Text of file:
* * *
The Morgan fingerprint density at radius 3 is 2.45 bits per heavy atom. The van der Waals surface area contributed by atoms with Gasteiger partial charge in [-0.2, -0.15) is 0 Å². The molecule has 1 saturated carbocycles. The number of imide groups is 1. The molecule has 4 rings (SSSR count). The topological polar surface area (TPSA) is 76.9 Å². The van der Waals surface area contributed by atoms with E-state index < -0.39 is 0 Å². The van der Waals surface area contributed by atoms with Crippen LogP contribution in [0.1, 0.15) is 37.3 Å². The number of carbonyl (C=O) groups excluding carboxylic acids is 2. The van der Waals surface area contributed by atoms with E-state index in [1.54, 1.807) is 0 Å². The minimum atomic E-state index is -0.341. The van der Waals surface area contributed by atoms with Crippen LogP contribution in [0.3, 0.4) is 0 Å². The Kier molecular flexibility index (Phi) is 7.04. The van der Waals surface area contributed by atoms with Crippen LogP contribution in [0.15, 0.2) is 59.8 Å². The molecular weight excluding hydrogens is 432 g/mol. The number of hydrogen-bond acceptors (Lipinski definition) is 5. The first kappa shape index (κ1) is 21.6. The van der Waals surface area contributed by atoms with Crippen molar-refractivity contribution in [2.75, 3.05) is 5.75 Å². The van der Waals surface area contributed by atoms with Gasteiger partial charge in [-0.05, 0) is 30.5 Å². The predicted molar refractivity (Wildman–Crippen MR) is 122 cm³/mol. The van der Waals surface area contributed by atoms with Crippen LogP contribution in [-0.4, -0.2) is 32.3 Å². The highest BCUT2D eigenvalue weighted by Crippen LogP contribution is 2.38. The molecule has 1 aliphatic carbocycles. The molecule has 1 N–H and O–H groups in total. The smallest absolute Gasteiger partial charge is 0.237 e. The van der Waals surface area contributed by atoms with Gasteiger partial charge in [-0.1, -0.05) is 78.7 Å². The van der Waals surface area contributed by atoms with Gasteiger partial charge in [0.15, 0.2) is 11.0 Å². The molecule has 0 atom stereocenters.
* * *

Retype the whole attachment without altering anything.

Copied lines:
The Morgan fingerprint density at radius 3 is 2.45 bits per heavy atom. The van der Waals surface area contributed by atoms with Gasteiger partial charge in [-0.2, -0.15) is 0 Å². The molecule has 1 saturated carbocycles. The number of imide groups is 1. The molecule has 4 rings (SSSR count). The topological polar surface area (TPSA) is 76.9 Å². The van der Waals surface area contributed by atoms with E-state index < -0.39 is 0 Å². The van der Waals surface area contributed by atoms with Crippen LogP contribution in [0.1, 0.15) is 37.3 Å². The number of carbonyl (C=O) groups excluding carboxylic acids is 2. The van der Waals surface area contributed by atoms with E-state index in [1.54, 1.807) is 0 Å². The minimum atomic E-state index is -0.341. The van der Waals surface area contributed by atoms with Crippen LogP contribution in [0.3, 0.4) is 0 Å². The Kier molecular flexibility index (Phi) is 7.04. The van der Waals surface area contributed by atoms with Crippen LogP contribution in [0.15, 0.2) is 59.8 Å². The molecular weight excluding hydrogens is 432 g/mol. The number of hydrogen-bond acceptors (Lipinski definition) is 5. The first kappa shape index (κ1) is 21.6. The van der Waals surface area contributed by atoms with Crippen molar-refractivity contribution in [2.75, 3.05) is 5.75 Å². The van der Waals surface area contributed by atoms with Gasteiger partial charge in [-0.05, 0) is 30.5 Å². The predicted molar refractivity (Wildman–Crippen MR) is 122 cm³/mol. The van der Waals surface area contributed by atoms with Crippen LogP contribution in [-0.4, -0.2) is 32.3 Å². The highest BCUT2D eigenvalue weighted by Crippen LogP contribution is 2.38. The molecule has 1 aliphatic carbocycles. The molecule has 1 N–H and O–H groups in total. The smallest absolute Gasteiger partial charge is 0.237 e. The van der Waals surface area contributed by atoms with Gasteiger partial charge in [-0.1, -0.05) is 78.7 Å². The van der Waals surface area contributed by atoms with Gasteiger partial charge in [0.15, 0.2) is 11.0 Å². The molecule has 0 atom stereocenters.